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FRANCE: More on New Restrictions

The electoral campaign started this year and immigration is a hot issue in France, as it is in most other European countries. With its new anti-business immigration stance, the current government is trying to recapture the voters it may have antagonized by its pro-business conduct in preceding years. Business should be back to normal by the middle of this year, after the presidential and parliamentary elections.

A government circular of May 31, 2011, instructed labor authorities to apply greater scrutiny in adjudicating work permits and to interpret the regulations restrictively, with the aim of reducing the number of foreign nationals being admitted to France for professional purposes. Among other things, labor authorities must evaluate if a foreign worker is under- or overqualified for the employment offered. If he or she is underqualified, the application must be denied. If overqualified, the advertisement must be modified and published again.

Authorities also must verify that: (1) the compensation meets appropriate thresholds as determined by collective bargaining agreements, the market, and minimum salary laws; (2) the candidate has an adequate knowledge of French; and (3) the candidate is provided adequate housing.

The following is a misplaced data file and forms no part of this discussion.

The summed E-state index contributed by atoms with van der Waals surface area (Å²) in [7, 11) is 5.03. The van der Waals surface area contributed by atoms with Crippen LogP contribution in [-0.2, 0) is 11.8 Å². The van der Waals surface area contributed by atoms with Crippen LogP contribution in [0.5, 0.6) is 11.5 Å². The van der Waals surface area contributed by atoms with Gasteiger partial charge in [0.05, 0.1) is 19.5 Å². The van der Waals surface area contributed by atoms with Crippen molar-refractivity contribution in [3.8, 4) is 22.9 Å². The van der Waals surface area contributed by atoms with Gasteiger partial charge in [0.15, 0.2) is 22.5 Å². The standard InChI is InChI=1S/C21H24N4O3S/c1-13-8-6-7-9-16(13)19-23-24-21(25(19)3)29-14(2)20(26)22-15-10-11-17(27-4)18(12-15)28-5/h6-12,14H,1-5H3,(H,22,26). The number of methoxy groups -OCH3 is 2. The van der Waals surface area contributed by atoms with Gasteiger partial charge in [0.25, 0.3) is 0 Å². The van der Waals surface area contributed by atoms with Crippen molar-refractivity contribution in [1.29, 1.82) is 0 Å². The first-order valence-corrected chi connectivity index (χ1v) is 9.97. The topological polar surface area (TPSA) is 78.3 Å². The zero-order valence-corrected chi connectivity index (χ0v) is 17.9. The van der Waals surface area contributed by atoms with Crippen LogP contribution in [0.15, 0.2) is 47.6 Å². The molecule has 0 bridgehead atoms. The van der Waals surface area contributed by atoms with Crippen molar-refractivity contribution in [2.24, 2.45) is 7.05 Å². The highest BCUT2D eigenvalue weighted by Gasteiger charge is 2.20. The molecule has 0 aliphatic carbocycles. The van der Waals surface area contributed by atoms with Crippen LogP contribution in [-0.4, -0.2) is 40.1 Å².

The restrictive measures, which have increased processing times for work permits generally, do not apply to work permit categories that receive preferential processing, such as intra-company transfers, secondments, and seasonal workers.

With respect to change-of-status applications, which mainly apply to foreign students, the government circular states that foreign students are to return to their home countries after the end of schooling. These instructions resulted in a massive protest by universities and students, and there were even protests from within the government. The government issued a new circular on January 13, 2012, providing guidelines to adjudicating officers. The goal is to avoid tarnishing the attractiveness of French schools for foreign students and undermining French business in need of foreign talent.

For more on the new restrictions, see the January 2012 issue of the ABIL Global Immigration Update.

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